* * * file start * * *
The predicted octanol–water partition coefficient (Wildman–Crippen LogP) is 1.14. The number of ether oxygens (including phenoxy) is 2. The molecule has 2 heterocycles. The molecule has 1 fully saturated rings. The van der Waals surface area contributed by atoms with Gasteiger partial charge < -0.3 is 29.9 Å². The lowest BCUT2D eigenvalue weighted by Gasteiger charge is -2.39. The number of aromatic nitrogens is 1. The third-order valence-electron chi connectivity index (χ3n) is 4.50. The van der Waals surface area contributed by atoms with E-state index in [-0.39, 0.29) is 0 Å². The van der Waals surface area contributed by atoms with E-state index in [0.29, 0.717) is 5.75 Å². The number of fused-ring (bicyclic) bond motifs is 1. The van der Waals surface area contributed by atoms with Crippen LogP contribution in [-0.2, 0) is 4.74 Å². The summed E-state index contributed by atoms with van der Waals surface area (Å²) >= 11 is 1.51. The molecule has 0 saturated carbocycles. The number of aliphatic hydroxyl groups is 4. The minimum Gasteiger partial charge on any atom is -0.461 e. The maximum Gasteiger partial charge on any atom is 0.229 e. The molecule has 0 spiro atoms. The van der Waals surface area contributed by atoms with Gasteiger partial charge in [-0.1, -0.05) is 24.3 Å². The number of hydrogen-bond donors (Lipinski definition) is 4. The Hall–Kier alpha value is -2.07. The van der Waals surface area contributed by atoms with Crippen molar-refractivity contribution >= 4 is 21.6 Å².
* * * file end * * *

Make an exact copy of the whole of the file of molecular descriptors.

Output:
The predicted octanol–water partition coefficient (Wildman–Crippen LogP) is 1.14. The number of ether oxygens (including phenoxy) is 2. The molecule has 2 heterocycles. The molecule has 1 fully saturated rings. The van der Waals surface area contributed by atoms with Gasteiger partial charge < -0.3 is 29.9 Å². The lowest BCUT2D eigenvalue weighted by Gasteiger charge is -2.39. The number of aromatic nitrogens is 1. The third-order valence-electron chi connectivity index (χ3n) is 4.50. The van der Waals surface area contributed by atoms with E-state index in [-0.39, 0.29) is 0 Å². The van der Waals surface area contributed by atoms with E-state index in [0.29, 0.717) is 5.75 Å². The number of fused-ring (bicyclic) bond motifs is 1. The van der Waals surface area contributed by atoms with Crippen LogP contribution in [-0.2, 0) is 4.74 Å². The summed E-state index contributed by atoms with van der Waals surface area (Å²) >= 11 is 1.51. The molecule has 0 saturated carbocycles. The number of aliphatic hydroxyl groups is 4. The minimum Gasteiger partial charge on any atom is -0.461 e. The maximum Gasteiger partial charge on any atom is 0.229 e. The molecule has 0 spiro atoms. The van der Waals surface area contributed by atoms with Gasteiger partial charge in [-0.1, -0.05) is 24.3 Å². The number of hydrogen-bond donors (Lipinski definition) is 4. The Hall–Kier alpha value is -2.07. The van der Waals surface area contributed by atoms with Crippen molar-refractivity contribution >= 4 is 21.6 Å².